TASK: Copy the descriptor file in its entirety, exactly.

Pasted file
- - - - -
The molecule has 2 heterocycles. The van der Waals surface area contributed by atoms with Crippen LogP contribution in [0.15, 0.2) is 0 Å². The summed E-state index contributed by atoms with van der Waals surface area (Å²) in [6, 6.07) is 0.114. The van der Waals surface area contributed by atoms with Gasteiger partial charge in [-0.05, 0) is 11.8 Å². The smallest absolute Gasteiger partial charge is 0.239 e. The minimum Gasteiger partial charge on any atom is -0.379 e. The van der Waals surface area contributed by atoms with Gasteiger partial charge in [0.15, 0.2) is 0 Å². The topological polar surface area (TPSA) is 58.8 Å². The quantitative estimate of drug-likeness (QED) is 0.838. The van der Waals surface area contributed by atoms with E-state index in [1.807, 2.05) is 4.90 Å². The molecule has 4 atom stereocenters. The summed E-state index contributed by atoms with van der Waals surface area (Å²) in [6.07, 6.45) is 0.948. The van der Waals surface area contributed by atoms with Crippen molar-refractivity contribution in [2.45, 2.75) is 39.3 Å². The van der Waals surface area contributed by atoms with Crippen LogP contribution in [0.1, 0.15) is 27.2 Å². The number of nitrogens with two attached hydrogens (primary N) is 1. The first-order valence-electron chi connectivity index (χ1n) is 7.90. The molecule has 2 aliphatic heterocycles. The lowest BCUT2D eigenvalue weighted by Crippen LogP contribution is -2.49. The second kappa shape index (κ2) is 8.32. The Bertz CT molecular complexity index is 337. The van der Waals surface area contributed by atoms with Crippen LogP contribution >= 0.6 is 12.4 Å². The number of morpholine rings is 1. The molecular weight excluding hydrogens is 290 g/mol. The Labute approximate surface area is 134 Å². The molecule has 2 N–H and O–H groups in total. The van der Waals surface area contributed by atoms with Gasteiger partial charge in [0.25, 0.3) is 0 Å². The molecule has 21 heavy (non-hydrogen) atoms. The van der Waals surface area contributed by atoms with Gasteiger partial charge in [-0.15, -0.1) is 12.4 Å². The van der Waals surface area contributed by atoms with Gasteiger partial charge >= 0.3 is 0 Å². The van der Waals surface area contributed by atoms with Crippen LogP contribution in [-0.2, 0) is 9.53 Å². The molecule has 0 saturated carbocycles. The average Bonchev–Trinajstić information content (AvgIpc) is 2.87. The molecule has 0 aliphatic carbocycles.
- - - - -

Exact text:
The molecule has 2 heterocycles. The van der Waals surface area contributed by atoms with Crippen LogP contribution in [0.15, 0.2) is 0 Å². The summed E-state index contributed by atoms with van der Waals surface area (Å²) in [6, 6.07) is 0.114. The van der Waals surface area contributed by atoms with Gasteiger partial charge in [-0.05, 0) is 11.8 Å². The smallest absolute Gasteiger partial charge is 0.239 e. The minimum Gasteiger partial charge on any atom is -0.379 e. The van der Waals surface area contributed by atoms with Gasteiger partial charge in [0.15, 0.2) is 0 Å². The topological polar surface area (TPSA) is 58.8 Å². The quantitative estimate of drug-likeness (QED) is 0.838. The van der Waals surface area contributed by atoms with E-state index in [1.807, 2.05) is 4.90 Å². The molecule has 4 atom stereocenters. The summed E-state index contributed by atoms with van der Waals surface area (Å²) in [6.07, 6.45) is 0.948. The van der Waals surface area contributed by atoms with Crippen molar-refractivity contribution in [2.45, 2.75) is 39.3 Å². The van der Waals surface area contributed by atoms with Crippen LogP contribution in [0.1, 0.15) is 27.2 Å². The number of nitrogens with two attached hydrogens (primary N) is 1. The first-order valence-electron chi connectivity index (χ1n) is 7.90. The molecule has 2 aliphatic heterocycles. The lowest BCUT2D eigenvalue weighted by Crippen LogP contribution is -2.49. The second kappa shape index (κ2) is 8.32. The Bertz CT molecular complexity index is 337. The van der Waals surface area contributed by atoms with Crippen LogP contribution >= 0.6 is 12.4 Å². The number of morpholine rings is 1. The molecular weight excluding hydrogens is 290 g/mol. The Labute approximate surface area is 134 Å². The molecule has 2 N–H and O–H groups in total. The van der Waals surface area contributed by atoms with Gasteiger partial charge in [0.25, 0.3) is 0 Å². The molecule has 21 heavy (non-hydrogen) atoms. The van der Waals surface area contributed by atoms with Gasteiger partial charge in [-0.15, -0.1) is 12.4 Å². The van der Waals surface area contributed by atoms with Gasteiger partial charge >= 0.3 is 0 Å². The van der Waals surface area contributed by atoms with Crippen LogP contribution in [-0.2, 0) is 9.53 Å². The molecule has 0 saturated carbocycles. The average Bonchev–Trinajstić information content (AvgIpc) is 2.87. The molecule has 0 aliphatic carbocycles.